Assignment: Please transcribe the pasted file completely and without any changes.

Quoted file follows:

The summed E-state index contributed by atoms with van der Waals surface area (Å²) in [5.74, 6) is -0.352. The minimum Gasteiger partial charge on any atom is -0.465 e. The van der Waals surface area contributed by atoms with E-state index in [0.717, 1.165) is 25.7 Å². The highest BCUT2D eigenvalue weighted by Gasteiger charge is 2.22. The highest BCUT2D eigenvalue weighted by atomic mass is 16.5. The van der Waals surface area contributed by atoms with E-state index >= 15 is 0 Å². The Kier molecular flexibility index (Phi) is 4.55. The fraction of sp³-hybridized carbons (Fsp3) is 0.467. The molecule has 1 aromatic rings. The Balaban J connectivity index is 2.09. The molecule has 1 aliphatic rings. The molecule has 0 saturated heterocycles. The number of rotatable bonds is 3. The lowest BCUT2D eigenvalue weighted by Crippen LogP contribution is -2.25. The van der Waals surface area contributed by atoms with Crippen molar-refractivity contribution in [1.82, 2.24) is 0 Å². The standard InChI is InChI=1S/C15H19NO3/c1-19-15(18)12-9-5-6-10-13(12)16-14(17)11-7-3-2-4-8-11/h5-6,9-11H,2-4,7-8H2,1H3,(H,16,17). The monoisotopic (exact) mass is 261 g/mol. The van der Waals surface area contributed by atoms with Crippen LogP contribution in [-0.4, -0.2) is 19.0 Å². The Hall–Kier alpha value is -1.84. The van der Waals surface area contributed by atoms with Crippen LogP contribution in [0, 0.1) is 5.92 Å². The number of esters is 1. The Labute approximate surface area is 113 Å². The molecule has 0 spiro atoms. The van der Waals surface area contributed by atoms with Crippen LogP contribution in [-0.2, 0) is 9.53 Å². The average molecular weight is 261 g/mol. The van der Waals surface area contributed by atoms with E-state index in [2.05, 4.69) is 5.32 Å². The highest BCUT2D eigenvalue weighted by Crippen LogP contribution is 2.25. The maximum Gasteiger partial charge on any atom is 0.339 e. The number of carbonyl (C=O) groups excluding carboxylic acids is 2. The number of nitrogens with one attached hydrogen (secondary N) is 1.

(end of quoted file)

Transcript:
The summed E-state index contributed by atoms with van der Waals surface area (Å²) in [5.74, 6) is -0.352. The minimum Gasteiger partial charge on any atom is -0.465 e. The van der Waals surface area contributed by atoms with E-state index in [0.717, 1.165) is 25.7 Å². The highest BCUT2D eigenvalue weighted by Gasteiger charge is 2.22. The highest BCUT2D eigenvalue weighted by atomic mass is 16.5. The van der Waals surface area contributed by atoms with E-state index >= 15 is 0 Å². The Kier molecular flexibility index (Phi) is 4.55. The fraction of sp³-hybridized carbons (Fsp3) is 0.467. The molecule has 1 aromatic rings. The Balaban J connectivity index is 2.09. The molecule has 1 aliphatic rings. The molecule has 0 saturated heterocycles. The number of rotatable bonds is 3. The lowest BCUT2D eigenvalue weighted by Crippen LogP contribution is -2.25. The van der Waals surface area contributed by atoms with Crippen molar-refractivity contribution in [1.82, 2.24) is 0 Å². The standard InChI is InChI=1S/C15H19NO3/c1-19-15(18)12-9-5-6-10-13(12)16-14(17)11-7-3-2-4-8-11/h5-6,9-11H,2-4,7-8H2,1H3,(H,16,17). The monoisotopic (exact) mass is 261 g/mol. The van der Waals surface area contributed by atoms with Crippen LogP contribution in [-0.4, -0.2) is 19.0 Å². The Hall–Kier alpha value is -1.84. The van der Waals surface area contributed by atoms with Crippen LogP contribution in [0, 0.1) is 5.92 Å². The number of esters is 1. The Labute approximate surface area is 113 Å². The molecule has 0 spiro atoms. The van der Waals surface area contributed by atoms with Crippen LogP contribution in [-0.2, 0) is 9.53 Å². The average molecular weight is 261 g/mol. The van der Waals surface area contributed by atoms with E-state index in [2.05, 4.69) is 5.32 Å². The highest BCUT2D eigenvalue weighted by Crippen LogP contribution is 2.25. The maximum Gasteiger partial charge on any atom is 0.339 e. The number of carbonyl (C=O) groups excluding carboxylic acids is 2. The number of nitrogens with one attached hydrogen (secondary N) is 1.